Cellphones in the Service of the Blind
Smartphones are getting more powerful by the day. Upgraded and expanded hardware provide us with more powerful cameras, better GPS systems, more sensitive sensors, and much more. These tools provide us with a better, more interesting, and more exciting user experience – whether we use them for playing games, texting, driving, and so on. Most of us could live without these tools, but they're nice to have.
But for others – like the visually-impaired – these tools are more than just fun; they can actually help make them more independent and self-sufficient. The GPS, accelerometers, cameras, compasses, touch-screens, light sensors and other features of top-grade smartphones are good enough to provide navigation and other assistance even to those who can't see, those whose vision is so impaired they can't get around without help.
That's the idea behind Project Ray, a project started about a year ago by Michael Vakulenko, Boaz Zilberman, and Arik Siegel, all three well-known players in Israel's cellphone industry. The objective is to develop a series of cellphone apps that will allow blind people to navigate their surroundings as independently as possible, and provide them with access to entertainment, information, and all the other things the sighted take for granted.
For example, one Project Ray app will help blind people find their way when they are outside. The app will check the user's location using GPS and announce exactly where they are - street address, intersection, etc. - and what direction they are going in. Another app is designed to ensure that blind people take the proper medication at the right time; using the phone's camera, a user can scan the label of a bottle, and the phone, matching the information on the label to its database, will read out the name of the medication and when it is supposed to be taken.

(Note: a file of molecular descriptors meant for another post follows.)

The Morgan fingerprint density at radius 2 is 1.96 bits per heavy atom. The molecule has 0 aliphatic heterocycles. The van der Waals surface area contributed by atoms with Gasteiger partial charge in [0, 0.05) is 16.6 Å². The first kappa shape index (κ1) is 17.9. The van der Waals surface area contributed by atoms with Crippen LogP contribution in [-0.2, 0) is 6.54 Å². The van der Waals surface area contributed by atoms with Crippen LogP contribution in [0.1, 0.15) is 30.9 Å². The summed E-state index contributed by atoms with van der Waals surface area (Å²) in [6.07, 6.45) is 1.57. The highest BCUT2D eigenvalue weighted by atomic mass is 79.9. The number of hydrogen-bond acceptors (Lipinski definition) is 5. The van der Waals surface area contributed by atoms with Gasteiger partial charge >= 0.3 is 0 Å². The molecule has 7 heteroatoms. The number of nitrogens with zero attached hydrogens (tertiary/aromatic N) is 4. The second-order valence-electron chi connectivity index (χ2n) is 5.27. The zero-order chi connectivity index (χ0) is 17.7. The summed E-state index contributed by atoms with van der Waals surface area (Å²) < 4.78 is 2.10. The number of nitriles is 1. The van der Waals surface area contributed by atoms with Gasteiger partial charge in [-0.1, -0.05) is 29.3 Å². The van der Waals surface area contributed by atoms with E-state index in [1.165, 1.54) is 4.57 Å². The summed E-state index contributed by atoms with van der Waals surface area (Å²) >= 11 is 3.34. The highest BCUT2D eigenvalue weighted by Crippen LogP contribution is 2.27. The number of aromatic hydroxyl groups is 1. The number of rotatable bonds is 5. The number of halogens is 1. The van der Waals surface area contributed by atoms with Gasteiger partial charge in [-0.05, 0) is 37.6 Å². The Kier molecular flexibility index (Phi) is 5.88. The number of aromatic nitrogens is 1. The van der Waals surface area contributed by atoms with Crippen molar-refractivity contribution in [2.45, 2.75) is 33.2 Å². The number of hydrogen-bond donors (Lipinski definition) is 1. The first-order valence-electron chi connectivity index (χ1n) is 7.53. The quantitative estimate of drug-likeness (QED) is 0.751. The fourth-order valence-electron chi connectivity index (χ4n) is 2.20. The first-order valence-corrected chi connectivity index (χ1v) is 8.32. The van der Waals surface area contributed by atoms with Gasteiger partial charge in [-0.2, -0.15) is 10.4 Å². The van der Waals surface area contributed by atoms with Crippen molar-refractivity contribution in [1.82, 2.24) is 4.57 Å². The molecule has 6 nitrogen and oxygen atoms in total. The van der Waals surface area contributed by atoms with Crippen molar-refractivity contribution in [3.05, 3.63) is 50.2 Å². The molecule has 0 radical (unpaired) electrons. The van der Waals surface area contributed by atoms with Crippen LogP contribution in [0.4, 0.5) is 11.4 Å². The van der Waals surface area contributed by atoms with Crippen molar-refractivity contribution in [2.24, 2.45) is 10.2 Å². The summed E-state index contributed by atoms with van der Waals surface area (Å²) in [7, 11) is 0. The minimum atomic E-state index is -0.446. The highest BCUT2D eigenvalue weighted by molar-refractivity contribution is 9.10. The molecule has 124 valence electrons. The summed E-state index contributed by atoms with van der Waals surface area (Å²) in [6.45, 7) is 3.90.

In addition to apps that can help blind people make their way through life more easily, Project RAY will help users order and listen to audiobooks – often the only entertainment blind people have. “A blind person is extremely dependent on the library – it is often their main source of entertainment and information, and the current system supplying blind users with audiobooks is inefficient and often frustrating, to say the least,” Vakulenko says. Instead of the braille books that are shipped by mail – and are subject to shipping errors, getting lost in the mail, etc. - users will be able to download audiobooks immediately over the internet from an audiobook library, without the hassle and the wait.
The first Project Ray apps will be available next year, says Vakulenko, who is enthusiastic about being able to use technology to help those in need. Project Ray, he says, was “designed from ground up for the needs of blind people, along with the innovative use of sensors and cloud connectivity, blind people around the world can live with an unprecedented degree of independence.”